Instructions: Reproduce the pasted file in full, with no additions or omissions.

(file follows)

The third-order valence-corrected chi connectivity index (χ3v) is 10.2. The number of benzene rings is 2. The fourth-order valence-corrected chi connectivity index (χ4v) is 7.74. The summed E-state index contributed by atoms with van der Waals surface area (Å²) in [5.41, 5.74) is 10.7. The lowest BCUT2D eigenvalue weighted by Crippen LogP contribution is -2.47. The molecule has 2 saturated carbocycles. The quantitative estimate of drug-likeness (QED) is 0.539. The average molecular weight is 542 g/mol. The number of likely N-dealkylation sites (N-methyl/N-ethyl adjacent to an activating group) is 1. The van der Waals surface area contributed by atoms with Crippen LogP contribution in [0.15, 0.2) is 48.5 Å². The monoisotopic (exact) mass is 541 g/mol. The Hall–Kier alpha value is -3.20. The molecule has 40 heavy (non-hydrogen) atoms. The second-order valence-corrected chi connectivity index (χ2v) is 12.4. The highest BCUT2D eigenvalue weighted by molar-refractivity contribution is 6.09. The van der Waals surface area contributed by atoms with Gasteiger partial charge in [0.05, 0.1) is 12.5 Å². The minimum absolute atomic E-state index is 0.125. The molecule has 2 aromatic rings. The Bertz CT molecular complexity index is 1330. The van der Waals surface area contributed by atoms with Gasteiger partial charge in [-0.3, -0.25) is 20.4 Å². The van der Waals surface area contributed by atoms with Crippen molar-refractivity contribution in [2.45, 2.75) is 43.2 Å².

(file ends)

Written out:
The third-order valence-corrected chi connectivity index (χ3v) is 10.2. The number of benzene rings is 2. The fourth-order valence-corrected chi connectivity index (χ4v) is 7.74. The summed E-state index contributed by atoms with van der Waals surface area (Å²) in [5.41, 5.74) is 10.7. The lowest BCUT2D eigenvalue weighted by Crippen LogP contribution is -2.47. The molecule has 2 saturated carbocycles. The quantitative estimate of drug-likeness (QED) is 0.539. The average molecular weight is 542 g/mol. The number of likely N-dealkylation sites (N-methyl/N-ethyl adjacent to an activating group) is 1. The van der Waals surface area contributed by atoms with Crippen LogP contribution in [0.15, 0.2) is 48.5 Å². The monoisotopic (exact) mass is 541 g/mol. The Hall–Kier alpha value is -3.20. The molecule has 40 heavy (non-hydrogen) atoms. The second-order valence-corrected chi connectivity index (χ2v) is 12.4. The highest BCUT2D eigenvalue weighted by molar-refractivity contribution is 6.09. The van der Waals surface area contributed by atoms with Gasteiger partial charge in [0.05, 0.1) is 12.5 Å². The minimum absolute atomic E-state index is 0.125. The molecule has 2 aromatic rings. The Bertz CT molecular complexity index is 1330. The van der Waals surface area contributed by atoms with Gasteiger partial charge in [-0.3, -0.25) is 20.4 Å². The van der Waals surface area contributed by atoms with Crippen molar-refractivity contribution in [2.45, 2.75) is 43.2 Å².